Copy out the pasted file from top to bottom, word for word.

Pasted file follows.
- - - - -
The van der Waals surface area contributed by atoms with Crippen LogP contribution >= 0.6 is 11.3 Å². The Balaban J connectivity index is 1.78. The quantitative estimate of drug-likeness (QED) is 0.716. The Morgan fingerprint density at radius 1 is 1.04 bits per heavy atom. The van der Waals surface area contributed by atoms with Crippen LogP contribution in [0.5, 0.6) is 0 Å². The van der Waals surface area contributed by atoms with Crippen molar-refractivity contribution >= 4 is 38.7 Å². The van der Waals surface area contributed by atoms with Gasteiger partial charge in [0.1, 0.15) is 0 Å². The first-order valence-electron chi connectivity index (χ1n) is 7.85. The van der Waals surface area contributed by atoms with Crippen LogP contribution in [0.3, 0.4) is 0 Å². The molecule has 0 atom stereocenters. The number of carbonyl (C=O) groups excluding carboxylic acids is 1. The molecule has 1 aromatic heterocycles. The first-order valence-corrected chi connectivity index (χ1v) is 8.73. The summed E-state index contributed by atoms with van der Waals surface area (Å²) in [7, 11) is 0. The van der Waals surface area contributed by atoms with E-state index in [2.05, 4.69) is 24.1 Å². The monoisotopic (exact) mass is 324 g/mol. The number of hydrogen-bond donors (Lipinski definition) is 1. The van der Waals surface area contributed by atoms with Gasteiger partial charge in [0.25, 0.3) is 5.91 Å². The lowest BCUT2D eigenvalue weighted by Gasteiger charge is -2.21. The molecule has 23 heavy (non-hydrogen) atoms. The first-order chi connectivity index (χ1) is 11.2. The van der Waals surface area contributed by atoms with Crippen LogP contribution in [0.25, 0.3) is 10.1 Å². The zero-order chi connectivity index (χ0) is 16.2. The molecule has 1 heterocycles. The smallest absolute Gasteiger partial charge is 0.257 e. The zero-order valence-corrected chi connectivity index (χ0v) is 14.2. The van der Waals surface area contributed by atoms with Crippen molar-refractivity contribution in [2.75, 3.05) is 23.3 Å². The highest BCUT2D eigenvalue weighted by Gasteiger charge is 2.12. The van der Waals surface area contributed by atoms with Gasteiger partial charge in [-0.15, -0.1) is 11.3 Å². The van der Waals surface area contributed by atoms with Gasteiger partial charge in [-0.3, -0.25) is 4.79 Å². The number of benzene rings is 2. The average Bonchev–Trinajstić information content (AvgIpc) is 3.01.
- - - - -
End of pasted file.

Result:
The van der Waals surface area contributed by atoms with Crippen LogP contribution >= 0.6 is 11.3 Å². The Balaban J connectivity index is 1.78. The quantitative estimate of drug-likeness (QED) is 0.716. The Morgan fingerprint density at radius 1 is 1.04 bits per heavy atom. The van der Waals surface area contributed by atoms with Crippen LogP contribution in [0.5, 0.6) is 0 Å². The van der Waals surface area contributed by atoms with Crippen molar-refractivity contribution >= 4 is 38.7 Å². The van der Waals surface area contributed by atoms with Gasteiger partial charge in [0.1, 0.15) is 0 Å². The first-order valence-electron chi connectivity index (χ1n) is 7.85. The van der Waals surface area contributed by atoms with Crippen LogP contribution in [0.3, 0.4) is 0 Å². The molecule has 0 atom stereocenters. The number of carbonyl (C=O) groups excluding carboxylic acids is 1. The molecule has 1 aromatic heterocycles. The first-order valence-corrected chi connectivity index (χ1v) is 8.73. The summed E-state index contributed by atoms with van der Waals surface area (Å²) in [7, 11) is 0. The van der Waals surface area contributed by atoms with E-state index in [2.05, 4.69) is 24.1 Å². The monoisotopic (exact) mass is 324 g/mol. The number of hydrogen-bond donors (Lipinski definition) is 1. The van der Waals surface area contributed by atoms with Gasteiger partial charge in [0.25, 0.3) is 5.91 Å². The lowest BCUT2D eigenvalue weighted by Gasteiger charge is -2.21. The molecule has 23 heavy (non-hydrogen) atoms. The first-order chi connectivity index (χ1) is 11.2. The van der Waals surface area contributed by atoms with Crippen LogP contribution in [0.25, 0.3) is 10.1 Å². The zero-order chi connectivity index (χ0) is 16.2. The molecule has 1 heterocycles. The smallest absolute Gasteiger partial charge is 0.257 e. The zero-order valence-corrected chi connectivity index (χ0v) is 14.2. The van der Waals surface area contributed by atoms with Crippen molar-refractivity contribution in [2.75, 3.05) is 23.3 Å². The highest BCUT2D eigenvalue weighted by Gasteiger charge is 2.12. The van der Waals surface area contributed by atoms with Gasteiger partial charge in [-0.15, -0.1) is 11.3 Å². The van der Waals surface area contributed by atoms with Gasteiger partial charge in [-0.3, -0.25) is 4.79 Å². The number of benzene rings is 2. The average Bonchev–Trinajstić information content (AvgIpc) is 3.01.